At the very hour Pope Francis sat with the Presidents of Israel and the Palestinian Authority in the garden of the Vatican, filling a soft June evening with the very best of intentions, more immediately meaningful events continued to unfold in the Middle East. MoreVatican: Israel, Palestinian Peace Prayer June 8Pope Francis Pivots To Take on Scourge of Church Corruption, Child Sexual AbuseBowe Bergdahl Not Emotionally Ready to Come Home NBC NewsMen Charged With Toppling Ancient Rock Formation Avoid Jail Time Huffington PostComet Outlives Predictions Weather.comIn Israel, the leader of the pivotal faction in the ruling coalition unveiled his own roadmap for peace—embracing the gritty specifics of the conflict that the Vatican “invocation for peace” avoided. Yair Lapid, who holds the title of Israeli Finance Minster and controls the Yesh Atid party that claimed the crucial centrist vote in the 2013 election, threatened to bring down the government of Prime Minister Benjamin Netanyahu if Israel moves to annex any of the West Bank, the Palestinian territory that, along with the Gaza Strip, would form a proposed Palestinian state. Popular Among Subscribers No Soldier Left Behind Subscribe The Transgender Tipping PointThe Green Revolution Is HereLapid urged the resumption of negotiations that fell apart in April, pointedly calling for Israel to prepare a map of its own boundaries—something American and Palestinian officials have said Netanyahu has refused to do. Lapid also called for a freeze on construction of Jewish settlements deep in the West Bank, beyond the so-called “blocs” that under most scenarios would become part of Israel in a final arrangement. “There is no reason to keep avoiding the necessity of drawing out the State of Israel’s future borders,” Lapid said. Meanwhile, in Egypt, the former field marshal Abdul Fattah al-Sisi was sworn in as president. In his first speech, he declared battling terrorism Egypt’s top priority, an approach that rewards moderates in the Palestinian camp. Al-Sisi has taken aim at Hamas, a branch of the Muslim Brotherhood that he removed from government last July. Badly weakened, Hamas has formed a “unity government” with the Fatah Party of President Mahmoud Abbas, who sat beside the Pope on Sunday, fresh in from Cairo. Abbas’ presence was one of the few tangibly political impacts of the nominally apolitical session, which Pope Francis had announced during his visit to the Holy Land two weeks ago. Abbas was received, and thus validated, as head of a unified Palestinian government, one staffed by technocrats but supported by Hamas, which Netanyahu says disqualifies it as a negotiating partner because the group has failed to acknowledge Israel’s right to exist. Even Israeli President Shimon Peres expressed skepticism of the reconciliation on Sunday, saying that Hamas’ history of terror was an impossible contradiction from Fatah’s renunciation of violence: “You can’t have water and fire in the same glass,” Peres told reporters. But Washington, the European Union and the United Nations continue to work with the interim government, and Abbas’ presence in the stately setting, embraced by the charismatic Pontiff, carried a symbolic weight. And symbolism was everything in Rome. The 90-minute program, made up entirely of prayers interlaced by classical music, inverted the customary order of Middle Eastern diplomacy. Instead of pageantry occasioned by an agreement, the event offered stately ceremony as incentive, or perhaps a reminder, to two sides that have not negotiated in earnest since 2008. Rabbis, priests and imams spoke in turn. And if the Muslim prayers dwelled more on justice (as the faith itself does), and Abbas more than once invoked Jerusalem (“Oh God, we ever praise you for making Jerusalem our gate to heaven”), the skein of grievance was subtle enough not to disrupt the occasion. Abbas, though head of a faction routinely described as secular, often flips open a well-worn Koran on the flights between the world capitals where he is received as a statesman, albeit one without a universally recognized state. But it was Pope Francis who said, “To have peace, one needs courage, far more than you need for a war.” And it was the Ecumenical Patriarch of Constantinople who read from Isaiah: “They shall not labor in vain, or bear children in calamity.” The black-clad Orthodox cleric Bartholomew I had prayed with Pope Francis in Jerusalem two weeks ago, where the Pontiff had come to celebrate the 50 years since a predecessor had formally ended 900 years of hostility between the two branches of the Church. On Sunday, when the prayers ended, Francis pulled the onetime nemesis to his side for the group photo. There the two churchmen stood, one in white, the other in black, side by side between the Israeli and the Palestinian, showing it can be done. […]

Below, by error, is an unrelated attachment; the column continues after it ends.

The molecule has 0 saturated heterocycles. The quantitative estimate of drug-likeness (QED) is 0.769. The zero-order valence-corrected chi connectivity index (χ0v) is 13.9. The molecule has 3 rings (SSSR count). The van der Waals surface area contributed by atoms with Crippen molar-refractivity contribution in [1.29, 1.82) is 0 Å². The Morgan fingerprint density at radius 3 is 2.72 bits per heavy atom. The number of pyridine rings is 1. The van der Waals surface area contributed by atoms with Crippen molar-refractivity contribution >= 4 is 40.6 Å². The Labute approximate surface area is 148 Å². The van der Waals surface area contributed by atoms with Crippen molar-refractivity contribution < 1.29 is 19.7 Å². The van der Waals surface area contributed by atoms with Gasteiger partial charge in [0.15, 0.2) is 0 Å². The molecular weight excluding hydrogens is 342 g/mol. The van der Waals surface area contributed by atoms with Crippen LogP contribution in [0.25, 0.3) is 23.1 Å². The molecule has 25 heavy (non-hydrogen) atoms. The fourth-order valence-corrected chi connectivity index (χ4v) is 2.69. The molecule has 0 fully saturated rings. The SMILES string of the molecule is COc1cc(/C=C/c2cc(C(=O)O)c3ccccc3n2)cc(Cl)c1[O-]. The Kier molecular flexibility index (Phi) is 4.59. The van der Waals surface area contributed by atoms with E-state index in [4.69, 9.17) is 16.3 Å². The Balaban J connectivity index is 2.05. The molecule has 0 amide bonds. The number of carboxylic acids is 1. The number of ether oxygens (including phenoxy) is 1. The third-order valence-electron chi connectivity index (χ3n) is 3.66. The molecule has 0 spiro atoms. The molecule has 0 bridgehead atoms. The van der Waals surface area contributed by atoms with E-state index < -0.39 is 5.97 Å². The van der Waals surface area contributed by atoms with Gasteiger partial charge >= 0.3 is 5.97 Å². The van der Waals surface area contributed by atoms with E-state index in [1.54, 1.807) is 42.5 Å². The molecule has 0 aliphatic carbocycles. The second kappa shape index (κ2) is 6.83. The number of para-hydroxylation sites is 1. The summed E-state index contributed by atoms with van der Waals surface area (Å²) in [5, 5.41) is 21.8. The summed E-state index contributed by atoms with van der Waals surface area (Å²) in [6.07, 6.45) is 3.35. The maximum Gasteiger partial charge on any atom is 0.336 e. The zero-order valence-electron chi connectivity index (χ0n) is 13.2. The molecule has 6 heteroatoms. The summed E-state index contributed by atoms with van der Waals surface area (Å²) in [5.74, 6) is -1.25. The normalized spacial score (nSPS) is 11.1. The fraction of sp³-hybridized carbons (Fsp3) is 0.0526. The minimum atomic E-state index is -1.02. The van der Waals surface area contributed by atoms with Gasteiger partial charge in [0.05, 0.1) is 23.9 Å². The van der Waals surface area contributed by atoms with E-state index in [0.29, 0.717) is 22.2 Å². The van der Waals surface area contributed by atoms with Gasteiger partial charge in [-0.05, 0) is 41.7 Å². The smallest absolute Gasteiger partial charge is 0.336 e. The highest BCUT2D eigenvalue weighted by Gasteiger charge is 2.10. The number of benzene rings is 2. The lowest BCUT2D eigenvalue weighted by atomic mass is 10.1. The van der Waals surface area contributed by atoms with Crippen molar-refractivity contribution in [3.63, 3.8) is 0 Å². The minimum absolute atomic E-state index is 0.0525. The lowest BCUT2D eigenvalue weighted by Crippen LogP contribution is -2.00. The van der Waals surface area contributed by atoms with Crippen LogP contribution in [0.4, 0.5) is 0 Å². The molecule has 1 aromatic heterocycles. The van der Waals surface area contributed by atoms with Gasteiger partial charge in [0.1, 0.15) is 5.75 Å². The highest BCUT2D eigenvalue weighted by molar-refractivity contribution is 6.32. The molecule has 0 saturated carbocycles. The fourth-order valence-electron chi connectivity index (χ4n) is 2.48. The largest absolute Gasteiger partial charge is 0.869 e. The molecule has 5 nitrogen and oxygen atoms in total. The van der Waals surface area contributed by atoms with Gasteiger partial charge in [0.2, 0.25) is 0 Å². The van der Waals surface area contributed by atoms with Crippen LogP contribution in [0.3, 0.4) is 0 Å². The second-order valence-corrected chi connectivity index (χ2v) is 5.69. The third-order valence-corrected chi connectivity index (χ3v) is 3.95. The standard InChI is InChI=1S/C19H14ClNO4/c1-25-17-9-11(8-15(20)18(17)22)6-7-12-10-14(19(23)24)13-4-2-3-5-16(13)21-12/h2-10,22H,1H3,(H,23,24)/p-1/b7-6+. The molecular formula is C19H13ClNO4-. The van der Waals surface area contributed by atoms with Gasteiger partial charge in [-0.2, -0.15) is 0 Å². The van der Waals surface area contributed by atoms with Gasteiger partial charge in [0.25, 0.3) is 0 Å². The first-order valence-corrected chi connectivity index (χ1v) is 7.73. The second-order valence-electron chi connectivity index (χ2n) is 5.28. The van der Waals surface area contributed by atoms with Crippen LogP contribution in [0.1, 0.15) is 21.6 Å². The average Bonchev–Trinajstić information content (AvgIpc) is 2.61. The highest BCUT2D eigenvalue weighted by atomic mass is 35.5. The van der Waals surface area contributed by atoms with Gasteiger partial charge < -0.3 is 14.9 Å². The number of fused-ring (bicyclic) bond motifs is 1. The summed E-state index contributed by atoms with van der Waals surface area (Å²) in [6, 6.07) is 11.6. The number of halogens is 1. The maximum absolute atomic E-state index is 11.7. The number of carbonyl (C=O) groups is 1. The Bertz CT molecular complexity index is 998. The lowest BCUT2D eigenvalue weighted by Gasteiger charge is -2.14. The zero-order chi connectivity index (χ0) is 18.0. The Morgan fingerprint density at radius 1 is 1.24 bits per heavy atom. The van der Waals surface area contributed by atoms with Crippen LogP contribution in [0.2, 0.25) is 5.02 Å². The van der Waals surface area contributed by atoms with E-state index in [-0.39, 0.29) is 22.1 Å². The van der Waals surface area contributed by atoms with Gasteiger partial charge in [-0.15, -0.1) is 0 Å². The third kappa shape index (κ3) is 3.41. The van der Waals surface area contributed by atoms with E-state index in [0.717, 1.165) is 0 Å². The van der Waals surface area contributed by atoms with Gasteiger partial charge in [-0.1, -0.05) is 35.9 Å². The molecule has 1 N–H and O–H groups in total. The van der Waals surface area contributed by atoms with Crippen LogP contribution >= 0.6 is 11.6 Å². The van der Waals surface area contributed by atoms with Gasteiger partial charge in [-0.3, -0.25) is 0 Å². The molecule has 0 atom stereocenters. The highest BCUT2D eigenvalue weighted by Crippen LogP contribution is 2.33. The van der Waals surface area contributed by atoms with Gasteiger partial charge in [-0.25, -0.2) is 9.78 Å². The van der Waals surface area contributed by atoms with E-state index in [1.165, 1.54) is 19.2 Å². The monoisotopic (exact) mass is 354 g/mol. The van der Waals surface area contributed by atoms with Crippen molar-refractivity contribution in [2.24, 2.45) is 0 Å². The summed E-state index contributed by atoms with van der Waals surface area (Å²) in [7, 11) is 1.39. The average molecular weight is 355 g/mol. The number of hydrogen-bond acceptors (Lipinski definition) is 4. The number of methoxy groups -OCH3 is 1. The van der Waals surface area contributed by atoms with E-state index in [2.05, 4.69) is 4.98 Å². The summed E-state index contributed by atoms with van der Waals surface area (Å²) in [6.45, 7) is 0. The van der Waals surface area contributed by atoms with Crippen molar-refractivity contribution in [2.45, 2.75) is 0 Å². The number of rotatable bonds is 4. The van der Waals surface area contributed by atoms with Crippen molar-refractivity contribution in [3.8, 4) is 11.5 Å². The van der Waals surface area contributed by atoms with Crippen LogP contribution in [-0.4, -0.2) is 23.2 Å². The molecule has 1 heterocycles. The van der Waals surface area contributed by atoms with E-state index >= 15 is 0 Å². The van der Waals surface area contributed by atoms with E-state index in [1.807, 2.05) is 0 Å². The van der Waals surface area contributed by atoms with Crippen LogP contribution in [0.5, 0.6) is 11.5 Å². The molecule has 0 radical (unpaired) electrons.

Exclusive: Abbas to Offer Hamas Elections in January

Exclusive: Abbas to Offer Hamas Elections in January […]

What if My Son Is a Bully?

What if My Son Is a Bully? […]

Breaking Bad Watch: Pulling the Rug Out

Breaking Bad Watch: Pulling the Rug Out […]

Returning from U.N., Abbas Gets a Hero’s Welcome

Returning from U.N., Abbas Gets a Hero’s Welcome […]